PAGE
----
New York Woman's Literary Salon

PRESS RELEASE AND PROGRAM INFORMATION, 1978

The Woman's Salon is a forum for criticism and theory as well as for fiction, poetry and plays. The Salon was founded by five women writers in the Fall of 1975. While we make no exclusive esthetic judgments, the major commitment of our Salon is to work that seeks through its poetic and imagistic intensity and its structural innovation to alter individual consciousness and to change the social world. The Woman's Salon supports, encourages, and provides an intelligent and receptive audience for writing that generates the personal and communal transformations which are the essence of the feminist world vision. We are committed to the writing we believe in regardless of its acceptance by the contemporary literary establishment or its distribution under the current system of economic censorship. We believe The Woman's Salon can influence literary history.

We believe in the power of the written word to define the evolving nonviolent human relationships that are the most profound discovery of the feminist movement. We believe in the power of the imagination to create a world in which women and men can contact and deepen our joyous connection to the life-force. We believe carefully crafted feminist writing increases our capacity to relate to one another without bondage and that as the capacity to love freely increases, fear and violence are transcended.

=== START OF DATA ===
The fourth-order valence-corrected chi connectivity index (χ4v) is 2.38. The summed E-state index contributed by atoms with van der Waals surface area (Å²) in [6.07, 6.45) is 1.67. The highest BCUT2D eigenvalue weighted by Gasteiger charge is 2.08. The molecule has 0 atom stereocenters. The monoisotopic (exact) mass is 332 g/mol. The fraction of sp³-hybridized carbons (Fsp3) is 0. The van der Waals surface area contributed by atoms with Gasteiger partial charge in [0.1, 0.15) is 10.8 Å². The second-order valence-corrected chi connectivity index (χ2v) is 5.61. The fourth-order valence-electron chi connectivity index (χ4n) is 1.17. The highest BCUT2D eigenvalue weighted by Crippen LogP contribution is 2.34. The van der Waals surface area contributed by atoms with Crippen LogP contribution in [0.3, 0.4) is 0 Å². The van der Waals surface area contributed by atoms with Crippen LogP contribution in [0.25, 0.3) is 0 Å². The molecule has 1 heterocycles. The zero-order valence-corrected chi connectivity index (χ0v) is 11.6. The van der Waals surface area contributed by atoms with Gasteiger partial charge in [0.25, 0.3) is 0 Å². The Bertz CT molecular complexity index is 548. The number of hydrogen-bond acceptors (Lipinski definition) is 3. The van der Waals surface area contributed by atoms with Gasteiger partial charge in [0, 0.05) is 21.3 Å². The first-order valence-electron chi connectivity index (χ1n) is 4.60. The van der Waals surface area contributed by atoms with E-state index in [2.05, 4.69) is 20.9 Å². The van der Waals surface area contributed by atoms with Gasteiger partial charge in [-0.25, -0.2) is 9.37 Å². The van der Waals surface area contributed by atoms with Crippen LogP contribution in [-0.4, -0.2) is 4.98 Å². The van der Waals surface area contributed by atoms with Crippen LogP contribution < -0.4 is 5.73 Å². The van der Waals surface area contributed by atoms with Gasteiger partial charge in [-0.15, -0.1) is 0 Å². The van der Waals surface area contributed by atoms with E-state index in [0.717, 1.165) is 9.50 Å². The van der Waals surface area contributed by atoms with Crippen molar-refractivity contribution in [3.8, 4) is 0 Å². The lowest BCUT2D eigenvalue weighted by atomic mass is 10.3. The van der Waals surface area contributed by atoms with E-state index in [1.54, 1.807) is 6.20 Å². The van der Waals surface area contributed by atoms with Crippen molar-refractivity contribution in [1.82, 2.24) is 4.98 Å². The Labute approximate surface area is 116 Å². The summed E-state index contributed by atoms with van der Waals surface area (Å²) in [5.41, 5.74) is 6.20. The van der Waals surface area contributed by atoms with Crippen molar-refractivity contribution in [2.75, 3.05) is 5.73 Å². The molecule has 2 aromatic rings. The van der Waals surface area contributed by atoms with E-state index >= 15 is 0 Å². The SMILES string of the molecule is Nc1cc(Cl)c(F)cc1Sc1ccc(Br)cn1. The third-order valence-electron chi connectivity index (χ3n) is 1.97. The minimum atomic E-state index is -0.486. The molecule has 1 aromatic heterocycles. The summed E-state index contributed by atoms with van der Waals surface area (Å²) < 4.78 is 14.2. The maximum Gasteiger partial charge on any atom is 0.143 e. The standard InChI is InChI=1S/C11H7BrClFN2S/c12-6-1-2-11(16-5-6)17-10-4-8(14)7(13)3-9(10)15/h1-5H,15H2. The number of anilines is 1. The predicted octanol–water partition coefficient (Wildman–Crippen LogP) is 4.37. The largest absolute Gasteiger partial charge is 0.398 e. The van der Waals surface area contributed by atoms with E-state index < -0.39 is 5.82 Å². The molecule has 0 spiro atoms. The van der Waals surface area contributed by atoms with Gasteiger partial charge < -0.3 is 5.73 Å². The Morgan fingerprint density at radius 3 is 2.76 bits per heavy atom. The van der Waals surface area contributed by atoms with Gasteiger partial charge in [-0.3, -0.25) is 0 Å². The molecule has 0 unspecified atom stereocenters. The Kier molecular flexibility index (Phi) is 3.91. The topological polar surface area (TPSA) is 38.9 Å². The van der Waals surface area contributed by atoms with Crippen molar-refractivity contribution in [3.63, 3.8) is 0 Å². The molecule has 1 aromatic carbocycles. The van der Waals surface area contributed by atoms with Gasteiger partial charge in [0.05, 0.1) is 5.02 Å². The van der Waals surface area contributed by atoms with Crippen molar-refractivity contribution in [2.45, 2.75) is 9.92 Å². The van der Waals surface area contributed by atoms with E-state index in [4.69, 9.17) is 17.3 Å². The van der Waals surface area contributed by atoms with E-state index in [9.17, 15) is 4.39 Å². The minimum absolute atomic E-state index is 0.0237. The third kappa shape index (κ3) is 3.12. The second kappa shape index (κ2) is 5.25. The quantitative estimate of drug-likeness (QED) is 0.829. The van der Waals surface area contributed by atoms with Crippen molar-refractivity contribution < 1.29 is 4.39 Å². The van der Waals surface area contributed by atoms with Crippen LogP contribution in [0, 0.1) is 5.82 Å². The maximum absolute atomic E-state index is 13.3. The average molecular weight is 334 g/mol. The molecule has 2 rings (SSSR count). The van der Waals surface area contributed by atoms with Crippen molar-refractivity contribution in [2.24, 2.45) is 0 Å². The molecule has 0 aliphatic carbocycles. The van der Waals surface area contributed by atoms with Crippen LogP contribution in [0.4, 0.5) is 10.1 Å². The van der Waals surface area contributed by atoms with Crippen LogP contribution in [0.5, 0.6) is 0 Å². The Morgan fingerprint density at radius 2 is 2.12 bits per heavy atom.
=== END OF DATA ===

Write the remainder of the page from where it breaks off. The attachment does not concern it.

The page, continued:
The connection between theoretical analysis and artistic creation is a vital one. The most compelling work to come out of the feminist movement combines analysis and passion, combines intellect and feeling, in ways that profoundly challenge the existing disorder because they take away from thought the false comfort of abstraction and take ineffectuality away from passion. The new mode of passionate perception originates with women and develops through our increasing knowledge of ourselves and of each other.

The Woman's Salon supports young and emerging writers and honors older women whose writing lives have been spent forging a feminist esthetic. We take sustenance and strength from recognizing our tradition and from embracing all generations. Karen Malpede

Three of the founders of The Woman's Salon will be hosting a coming together of literary networks which have been working to give audience support and serious critical attention to emerging women writers at the National Women's Convention in Houston. Erika Duncan, whose first novel, A WREATH OF PALE WHITE ROSES, came out this Spring, is currently working on her second novel as well as on a collection of portraits of English-speaking writers to be initially published in BOOK FORUM, where she is a Contributing Editor. She has also written articles for THE NEW BOSTON REVIEW, VIDEO CITY STAR, and CHANGES. Karen Malpede is the author of PEOPLE'S THEATRE IN AMERIKA. She edited and wrote the introduction to THREE WORKS BY THE OPEN THEATRE. Her plays LAMENT FOR THREE WOMEN and REBECCAH were both produced in New York City. Her most .recent play THE END OF WAR was produced in Dallas last Spring and is currently running in New York City. She has written for SOCIAL POLICY, WIN, LIBERATION, and PERFORMANCE. Gloria Feman Orenstein is the Chairperson of the Women's Studies Program at Douglass College of Rutgers University, where she is also an Assistant Professor of English. She is the author of THE THEATER OF THE MARVELOUS: SURREALISM AND THE CONTEMPORARY STAGE, and is working on a book on literary salons. Her articles have appeared in MS., THE FEMINIST ART JOURNAL, WOMANART, where she is also a Contributing Editor, CHRYSALIS, SHANTIH, DADA-SURREALISM, SIGNS:JOURNAL OF WOMEN IN CULTURE AND SOCIETY, and BOOK FORUM.